No, Virtual Reality Won't Make Us Fat, Stupid Slaves Of Mark Zuckerberg
from the fear-is-the-mind-killer dept
With the HTC Vive and the Oculus Rift prepping for launch over the next few months, the public has only just begun to be inundated with a sound wall of virtual reality media coverage. And while that’s great if, like me, you’ve been waiting for functional, non-vomit-inducing VR since childhood, those unnerved by the idea of strapping a $600 plastic and metal headset to their face for hours will react poorly. The folks that believe games make us violent, Google makes us stupid, and cell phones make us antisocial are going to have an absolute field day demonizing VR. Usually, never having tried it.
Right on cue, the backlash began in earnest this week. Countless news outlets and Twitter users circulated this photo of Facebook boss Mark Zuckerberg demonstrating Samsung Gear VR Headsets at the Mobile World Congress this week in Spain. It is, admittedly, very white, very male, and not particularly flattering:
Zuckerberg has said that, in his vision for the future, these virtual experiences will be fundamentally social. But the photo suggests something quite different: Hundreds of people share a physical space, but no perception, no experience, no phenomenological anchor. The communality of a conference (literally from conferre, ‘to bring together’) is thrown over for a series of hyper-individualized bubbles. And you?re reminded, from Zuckerberg?s awkward semi-smile, that the man who owns the bubbles also owns what?s in them. That controlling virtual reality, in other words, is only a step from controlling reality itself.
Ooh, scary! I’m not necessarily a fan of Zuckerberg or his tone-deafness during the recent global net neutrality fracas, but the Post’s “digital culture critic” seems more than a little confused by what VR is, and what was happening at the event. As folks like Ben Kuchera were quick to point out the event was mostly harmless, with audience members being greeted with a surprise cameo by Zuckerberg after they took off their headsets. Audience members actually reacted with “gasps of excitement” at glimpsing a t-shirt clad billionaire. Nerdy white dudes being nerdy white dudes, sure. But 1984 this wasn’t.
When people unfamiliar with VR see someone in a headset, many immediately picture the fat hovering people in Pixar’s Wall-E, happily guzzling sugar water while anesthetized to all greater meaning. But while many spent the week deriding VR as a Zuckerberg-controlled big brother enslavement tool, most of the people that have actually tried VR realize it has amazing potential as a tool for creation, expression and connectivity for artists, story tellers, journalists, and musicians. Again, once people actually try VR, it doesn’t take long to see the potential.
Yet all week the photo had a bizarre, hypnotizing effect on the media that overshadowed this fact. Fusion, for example, became oddly transfixed by the heaviest man in the photo, magically equating his daily caloric surplus with the idea that VR will somehow make us all miserable:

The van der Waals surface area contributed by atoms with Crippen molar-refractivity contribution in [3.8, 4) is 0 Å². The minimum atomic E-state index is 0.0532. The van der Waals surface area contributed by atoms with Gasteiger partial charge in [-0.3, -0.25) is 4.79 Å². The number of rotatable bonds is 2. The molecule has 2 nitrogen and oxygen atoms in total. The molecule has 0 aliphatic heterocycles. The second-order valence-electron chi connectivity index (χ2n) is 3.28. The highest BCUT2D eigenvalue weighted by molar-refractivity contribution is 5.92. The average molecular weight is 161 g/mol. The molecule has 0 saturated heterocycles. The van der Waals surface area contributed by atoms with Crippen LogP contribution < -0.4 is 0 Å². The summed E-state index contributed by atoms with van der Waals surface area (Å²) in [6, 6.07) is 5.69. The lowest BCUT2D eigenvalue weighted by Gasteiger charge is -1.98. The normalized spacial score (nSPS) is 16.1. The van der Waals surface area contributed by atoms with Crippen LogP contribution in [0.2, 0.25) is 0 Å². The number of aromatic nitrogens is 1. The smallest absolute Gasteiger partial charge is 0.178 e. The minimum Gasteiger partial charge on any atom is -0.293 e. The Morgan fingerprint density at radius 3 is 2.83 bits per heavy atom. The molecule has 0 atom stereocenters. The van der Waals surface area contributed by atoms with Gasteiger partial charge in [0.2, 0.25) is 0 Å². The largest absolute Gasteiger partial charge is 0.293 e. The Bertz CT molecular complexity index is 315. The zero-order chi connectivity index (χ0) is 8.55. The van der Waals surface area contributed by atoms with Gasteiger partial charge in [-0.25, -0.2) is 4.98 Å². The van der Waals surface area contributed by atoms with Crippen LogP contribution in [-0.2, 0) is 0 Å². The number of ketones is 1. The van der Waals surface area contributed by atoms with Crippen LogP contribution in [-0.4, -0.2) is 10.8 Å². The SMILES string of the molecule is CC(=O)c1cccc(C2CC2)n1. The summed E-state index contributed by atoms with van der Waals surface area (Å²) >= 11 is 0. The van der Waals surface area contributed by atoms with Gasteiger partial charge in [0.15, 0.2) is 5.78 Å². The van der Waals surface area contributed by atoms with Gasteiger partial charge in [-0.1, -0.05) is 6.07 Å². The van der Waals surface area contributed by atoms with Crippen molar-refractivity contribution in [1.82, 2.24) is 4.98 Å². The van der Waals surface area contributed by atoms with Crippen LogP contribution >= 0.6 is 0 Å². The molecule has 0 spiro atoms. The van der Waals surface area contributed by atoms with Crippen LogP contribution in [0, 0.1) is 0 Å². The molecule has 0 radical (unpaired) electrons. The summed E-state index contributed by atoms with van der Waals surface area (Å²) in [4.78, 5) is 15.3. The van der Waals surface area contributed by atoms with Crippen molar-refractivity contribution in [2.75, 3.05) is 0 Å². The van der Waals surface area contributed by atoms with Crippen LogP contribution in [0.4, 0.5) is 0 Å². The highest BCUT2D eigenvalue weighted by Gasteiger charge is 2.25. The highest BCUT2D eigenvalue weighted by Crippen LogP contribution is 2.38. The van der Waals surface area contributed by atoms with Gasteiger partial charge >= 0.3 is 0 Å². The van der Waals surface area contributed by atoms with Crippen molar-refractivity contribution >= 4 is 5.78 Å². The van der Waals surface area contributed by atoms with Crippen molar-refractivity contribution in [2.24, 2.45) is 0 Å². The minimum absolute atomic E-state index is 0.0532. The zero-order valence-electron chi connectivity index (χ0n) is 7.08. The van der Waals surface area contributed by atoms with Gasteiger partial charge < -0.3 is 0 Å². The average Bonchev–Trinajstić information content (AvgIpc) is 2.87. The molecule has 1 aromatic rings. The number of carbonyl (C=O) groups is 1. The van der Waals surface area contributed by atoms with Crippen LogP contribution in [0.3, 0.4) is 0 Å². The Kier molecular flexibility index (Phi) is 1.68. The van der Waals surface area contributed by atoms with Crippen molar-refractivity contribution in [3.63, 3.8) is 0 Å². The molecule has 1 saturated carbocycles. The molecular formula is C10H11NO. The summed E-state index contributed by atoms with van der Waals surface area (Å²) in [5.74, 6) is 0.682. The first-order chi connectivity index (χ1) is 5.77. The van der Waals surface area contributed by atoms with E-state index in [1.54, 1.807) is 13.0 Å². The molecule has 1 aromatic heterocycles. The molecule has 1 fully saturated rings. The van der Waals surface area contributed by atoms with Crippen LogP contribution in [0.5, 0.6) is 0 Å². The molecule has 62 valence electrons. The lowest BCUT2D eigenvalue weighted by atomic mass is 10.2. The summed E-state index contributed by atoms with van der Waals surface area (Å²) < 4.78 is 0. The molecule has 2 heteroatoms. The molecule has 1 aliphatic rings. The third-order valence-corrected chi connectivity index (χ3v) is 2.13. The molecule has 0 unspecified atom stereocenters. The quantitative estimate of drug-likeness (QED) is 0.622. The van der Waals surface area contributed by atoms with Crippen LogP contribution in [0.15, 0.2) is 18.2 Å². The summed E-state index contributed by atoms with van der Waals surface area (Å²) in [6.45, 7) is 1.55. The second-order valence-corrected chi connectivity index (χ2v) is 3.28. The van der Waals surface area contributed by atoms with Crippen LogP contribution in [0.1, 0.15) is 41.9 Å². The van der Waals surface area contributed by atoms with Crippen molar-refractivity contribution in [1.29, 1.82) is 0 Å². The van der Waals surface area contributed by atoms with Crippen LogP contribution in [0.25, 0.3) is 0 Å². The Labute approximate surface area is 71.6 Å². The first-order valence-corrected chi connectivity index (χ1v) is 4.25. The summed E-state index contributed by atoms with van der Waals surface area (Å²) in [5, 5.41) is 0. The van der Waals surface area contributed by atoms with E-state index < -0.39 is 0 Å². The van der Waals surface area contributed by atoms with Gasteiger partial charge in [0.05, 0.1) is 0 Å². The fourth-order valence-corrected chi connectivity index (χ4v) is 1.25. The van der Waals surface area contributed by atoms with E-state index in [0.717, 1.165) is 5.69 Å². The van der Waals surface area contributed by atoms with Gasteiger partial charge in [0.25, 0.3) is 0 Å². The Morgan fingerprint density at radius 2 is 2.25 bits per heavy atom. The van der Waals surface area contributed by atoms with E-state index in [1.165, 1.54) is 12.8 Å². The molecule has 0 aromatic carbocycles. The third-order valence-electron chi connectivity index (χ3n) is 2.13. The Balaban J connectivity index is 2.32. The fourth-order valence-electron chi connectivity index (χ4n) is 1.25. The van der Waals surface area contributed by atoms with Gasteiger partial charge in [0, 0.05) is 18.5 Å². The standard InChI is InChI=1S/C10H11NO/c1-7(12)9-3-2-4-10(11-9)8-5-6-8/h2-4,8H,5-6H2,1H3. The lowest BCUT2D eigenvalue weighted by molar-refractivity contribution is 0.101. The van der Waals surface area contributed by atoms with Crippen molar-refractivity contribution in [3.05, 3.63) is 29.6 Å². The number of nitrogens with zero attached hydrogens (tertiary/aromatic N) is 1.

If you were to choose an attendee in the crowd who most represents You, it would be probably be this man. Here you are, six years from today: Unsatisfied, dour, a VR headset crammed onto your face. Your belongings are at your feet, your computer balances on your lap, your identifying lanyard hangs from your neck. You are watching?something? It doesn?t matter. You hate it.
That’s some rich analysis, yo. The existential fear of VR from the Luddite wing of the American electorate is palpably bizarre. The Atlantic, for example, published a piece of moody dystopian fiction based entirely on the heavyset man in the photo. The piece is set years in the future — after we’ve all apparently become fatter, sadder and notably less productive thanks to Zuckerberg’s villainy.
It apparently needs noting: putting on a VR headset doesn’t magically prevent you from eating kale, doing yoga or going for a run. If you’re chubby outside of VR, you’re still chubby with a headset strapped to your head. That’s not somehow VR’s fault. At the same time, if you’ve actually watched some of the developer demos for games like Budget Cuts, you’d realize VR gaming can be a very physical and social experience. Still nerdy as hell, granted. But VR is not, contrary to this week’s press narrative, somehow synonymous with servitude and muscle atrophy.
We’ve been over this before at Techdirt countless times. Each and every time a new technology emerges this same narrative bubbles forth: “this new technology is going to make us less social than ever and usher forth a terrifying future where nobody interacts!” XKCD highlighted quite well a few years ago how this idea is neither accurate nor new, and it’s getting downright boring:
Sure, until VR tech can be shrunk down and integrated into contacts or glasses we’ll all look downright stupid wearing VR headsets. It’s just a fact.